Course Load

1) Classes: 4 contact hours per week = 13×4: 52 hours
2) Literature reading: 10 hours reading for ca. 12 classes: 120 hours
3) Weekly assignment: 2 × 12: 24
4) Preparing presentation: 8 hours
5) Preparation of the two paper assignments: 76 hours
= 280 hrs.

Assessment method

Assessment

Mid-term paper, class presentation, participation in class, assignments and term paper.

Weighing

• (Mid-term) Paper followed by class presentation (20%). Deadline paper: 26 October.
• Participation in class (10%)
• Assignments (30%)
• Term paper of c. 7,000 words (40%) to be completed before the end of the course.

The term paper is written in two stages: a first version which will be commented on and a final version. Students who do not meet the deadline for the first version will lose the right to get comments and will only be graded based on their final version. The first version is due 9 May, 9.00 AM. The final version on 20 June.

Resit

In order to pass the course, students must obtain an overall mark of 5.50 (=6) or higher. A new version of the final assignment may be written if the overall mark for the course is “5.49” (=5) or lower. The deadline for this version will be determined in consultation. In the case of a re-write the overall grade will not exceed 6.0.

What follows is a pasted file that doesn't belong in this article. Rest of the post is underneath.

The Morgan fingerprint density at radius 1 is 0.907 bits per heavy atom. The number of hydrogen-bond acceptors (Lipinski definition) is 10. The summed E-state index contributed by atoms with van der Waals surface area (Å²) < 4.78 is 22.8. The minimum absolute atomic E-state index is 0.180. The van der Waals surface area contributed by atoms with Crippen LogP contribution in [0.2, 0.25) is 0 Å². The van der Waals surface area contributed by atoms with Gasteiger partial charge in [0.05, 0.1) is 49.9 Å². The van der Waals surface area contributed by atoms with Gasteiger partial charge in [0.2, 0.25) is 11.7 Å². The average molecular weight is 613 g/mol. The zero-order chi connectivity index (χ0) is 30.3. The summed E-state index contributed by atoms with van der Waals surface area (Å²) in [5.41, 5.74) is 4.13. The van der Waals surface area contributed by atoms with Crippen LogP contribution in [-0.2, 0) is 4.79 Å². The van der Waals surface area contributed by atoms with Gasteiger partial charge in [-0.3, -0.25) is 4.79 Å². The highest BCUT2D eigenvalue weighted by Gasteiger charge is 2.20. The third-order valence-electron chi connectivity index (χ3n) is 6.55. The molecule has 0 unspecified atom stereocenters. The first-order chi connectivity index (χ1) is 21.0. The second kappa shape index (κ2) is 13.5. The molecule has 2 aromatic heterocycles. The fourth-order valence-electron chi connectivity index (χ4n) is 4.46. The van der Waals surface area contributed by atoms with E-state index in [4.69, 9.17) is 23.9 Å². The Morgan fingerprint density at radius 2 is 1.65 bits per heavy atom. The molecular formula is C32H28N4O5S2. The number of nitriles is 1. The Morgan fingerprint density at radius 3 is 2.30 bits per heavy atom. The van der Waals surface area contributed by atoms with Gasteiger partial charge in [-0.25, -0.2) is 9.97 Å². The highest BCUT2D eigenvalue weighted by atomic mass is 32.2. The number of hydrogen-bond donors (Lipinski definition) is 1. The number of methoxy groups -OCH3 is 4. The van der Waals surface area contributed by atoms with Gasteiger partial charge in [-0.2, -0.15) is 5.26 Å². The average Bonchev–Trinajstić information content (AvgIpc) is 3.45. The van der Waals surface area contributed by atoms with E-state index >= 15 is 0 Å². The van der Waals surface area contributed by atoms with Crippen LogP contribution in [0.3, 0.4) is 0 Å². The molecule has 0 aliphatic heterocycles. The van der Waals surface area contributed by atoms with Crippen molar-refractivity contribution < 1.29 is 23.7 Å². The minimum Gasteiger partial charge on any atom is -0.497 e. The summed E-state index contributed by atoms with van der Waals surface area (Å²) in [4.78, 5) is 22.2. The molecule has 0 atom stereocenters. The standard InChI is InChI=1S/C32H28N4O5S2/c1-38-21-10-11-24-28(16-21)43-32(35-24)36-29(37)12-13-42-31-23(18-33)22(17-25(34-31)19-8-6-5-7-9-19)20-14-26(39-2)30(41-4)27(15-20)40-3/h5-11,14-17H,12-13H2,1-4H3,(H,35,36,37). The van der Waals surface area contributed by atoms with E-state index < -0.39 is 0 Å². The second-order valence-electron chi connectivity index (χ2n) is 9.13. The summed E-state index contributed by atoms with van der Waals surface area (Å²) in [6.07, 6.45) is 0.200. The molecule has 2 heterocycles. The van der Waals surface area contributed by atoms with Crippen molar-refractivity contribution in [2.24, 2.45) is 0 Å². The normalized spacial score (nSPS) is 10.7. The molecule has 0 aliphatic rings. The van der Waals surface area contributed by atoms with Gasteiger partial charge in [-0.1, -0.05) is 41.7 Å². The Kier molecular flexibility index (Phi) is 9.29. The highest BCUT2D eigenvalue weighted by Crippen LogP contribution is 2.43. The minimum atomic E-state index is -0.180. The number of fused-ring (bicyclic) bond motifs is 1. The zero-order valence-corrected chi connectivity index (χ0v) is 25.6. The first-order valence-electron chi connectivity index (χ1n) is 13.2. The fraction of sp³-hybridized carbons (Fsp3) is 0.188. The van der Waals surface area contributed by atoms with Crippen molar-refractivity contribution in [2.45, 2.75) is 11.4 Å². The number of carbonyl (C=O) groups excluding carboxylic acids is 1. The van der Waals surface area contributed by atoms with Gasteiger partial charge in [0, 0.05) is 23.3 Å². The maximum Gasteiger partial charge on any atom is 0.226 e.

The course is an integrated whole and must be completed in the same academic year. No partial marks can be carried over into following years.

Exam review

If a student requests a review within 30 days after publication of the exam/paper results, an exam/paper review will be organized.

Blackboard

Blackboard

Reading list

Will be posted on Blackboard.

Registration

Students are required to register through uSis. To avoid mistakes and problems, students are strongly advised to register in uSis through the activity number which can be found in the timetable in the column under the heading “Act.nbr.”. General information about uSis is available in English and Dutch

Registration Studeren à la carte and Contractonderwijs

Contractonderwijs.
(Studeren à la carte is not possible for this course.)

Contact

Dr. A.M. Al-Jallad

Remarks

Students with disabilities

The university is committed to supporting and accommodating students with disabilities as stated in the university protocol (especially pages 3-5). Students should contact Fenestra Disability Centre at least four weeks before the start of their courses to ensure that all necessary academic accommodations can be made in time conform the abovementioned protocol.

Academic Integrity

Students are expected to be familiar with Leiden University policies on plagiarism and academic integrity. Plagiarism will not be tolerated. If you submit any work with your name affixed to it, it is assumed to be your own work with all sources used properly indicated and documented in the text (with quotations and/or citations).

Languages